How do you know which area of your game needs improving?

This will be the first part of a series of blogs on how to analyse your own performance. The series will look at all aspects of the game including mental rehearsal, pre shot routines and even fitness levels.

So, which area of the game are you weakest?

This blog will look at the most simple of self-analysis methods; Fairways, Greens & Putts.

An easy way to see how your performance shape’s up is to look at the three main types of shots in golf; off the tee, onto the green and on the green.

Fairways Hit

The importance of hitting the fairway off the tee is huge and sets the tone for the hole. A good drive will not only leave a specific distance to the green it will also allow a better and cleaning contact between club and ball.

In 2012 on the PGA tour, Phil Mickelson had one of the lowest averages of fairways hit, only 54%, (no wonder he is a genius with a wedge). It is commonly know if Phil hits the fairways then he will always be there or their about. Alternatively Graeme McDowell is one of the highest with an average of over 70% of fairways hit. McDowell was also one of the players with the highest number of birdie chances.

Greens in Regulation

If your looking to score low or even just to make par you need to give yourself the best possible chance of making birdies. By hitting the green in regulation it will allow the vast majority of golfers two good chances at putting the ball in the hole.

Justin Rose was the clear leader on the PGA tour in 2012 for greens hit in regulation, with over 70%. Rose’s rise up the PGA tour standing in 2012 was no coincidence. On the other hand a surprising stat was that Ian Poulter was one of the lowest performing players at hitting greens in regulation with only 61%. When looking back at highlight’s of Poulter’s game in 2012 the vast majority of shots were either around the green or on the green, which leads to the question how good would he be if he could up his average level with Rose?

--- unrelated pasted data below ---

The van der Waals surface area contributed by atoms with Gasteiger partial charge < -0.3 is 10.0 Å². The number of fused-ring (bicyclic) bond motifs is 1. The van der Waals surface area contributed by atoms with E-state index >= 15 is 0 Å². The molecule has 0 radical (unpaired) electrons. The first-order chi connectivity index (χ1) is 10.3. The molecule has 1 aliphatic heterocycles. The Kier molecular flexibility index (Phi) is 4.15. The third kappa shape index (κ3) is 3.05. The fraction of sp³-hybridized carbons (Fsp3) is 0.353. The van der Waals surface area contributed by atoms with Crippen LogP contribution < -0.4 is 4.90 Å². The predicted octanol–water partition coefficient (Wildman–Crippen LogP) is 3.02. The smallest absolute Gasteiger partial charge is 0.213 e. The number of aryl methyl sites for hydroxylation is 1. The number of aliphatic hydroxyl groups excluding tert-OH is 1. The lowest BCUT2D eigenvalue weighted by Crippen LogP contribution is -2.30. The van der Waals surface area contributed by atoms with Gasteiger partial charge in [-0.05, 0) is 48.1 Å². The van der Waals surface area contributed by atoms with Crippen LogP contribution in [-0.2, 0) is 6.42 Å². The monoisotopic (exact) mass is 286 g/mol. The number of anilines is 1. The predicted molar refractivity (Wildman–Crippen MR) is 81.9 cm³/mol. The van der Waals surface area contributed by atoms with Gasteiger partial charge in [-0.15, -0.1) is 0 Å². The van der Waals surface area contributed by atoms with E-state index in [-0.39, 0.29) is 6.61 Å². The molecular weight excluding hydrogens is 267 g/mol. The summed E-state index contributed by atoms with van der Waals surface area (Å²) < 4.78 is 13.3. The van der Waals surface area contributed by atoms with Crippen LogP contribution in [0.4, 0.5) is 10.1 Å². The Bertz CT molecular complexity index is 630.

Putts per Round

The final part of any hole can and is the most frustrating. How can 1 shot of over 300 yards count the same as 1 shot of 2 inches? However, this can be the make or break of any round and success on the green consistently leads to a positive preceding tee shot, although this can be the reverse with negative green experience leading to negative tee shots.

In 2012, Brandt Snedeker had an average of 27.9 putts per round and was lowest on the PGA tour. Snedeker’s tour ranking rose 18 places from 2011 to 2012 and this was purely down to his improvement on the green. On the reverse of that Luke Donald dropped down the ranking and the only stat that dropped from 2011 to 2012 was his putting average, therefore reaffirming the importance of putting. However the most well know victim of putting is Lee Westwood, with a lowly 30.5 putts per round average, he will continue to struggle to win a major until he address his ability on the green.

So the next time you play add 3 extra columns on your score card and record these stats and see just how good your stats really are compared to the pros. Once you have analysed these stats you can then use the stats to determine your training programme.

In summary you will need to work backwards when analysing performance as if your in trouble off the tee the chance of you hitting the green in regulation is significantly reduced and if your not hitting the green in regulation then the pressure to make 1 putts can lead to increased tension and a higher probability of 3 putting.

About Stooey

The newest recruit to the 3-men-in-a-bunker, I'm the Head of Quality & Curriculum for a range of football academies in the South of England. I'm a qualified PE teacher who loves a wide variety of sports, even the rubbish ones you find on Eurosport at 2 in the morning. I used to run a Golf Academy where I had students representing England, Sussex and Hampshire on a regular basis. Also used to be the South & South-East College Golf Co-ordinator.
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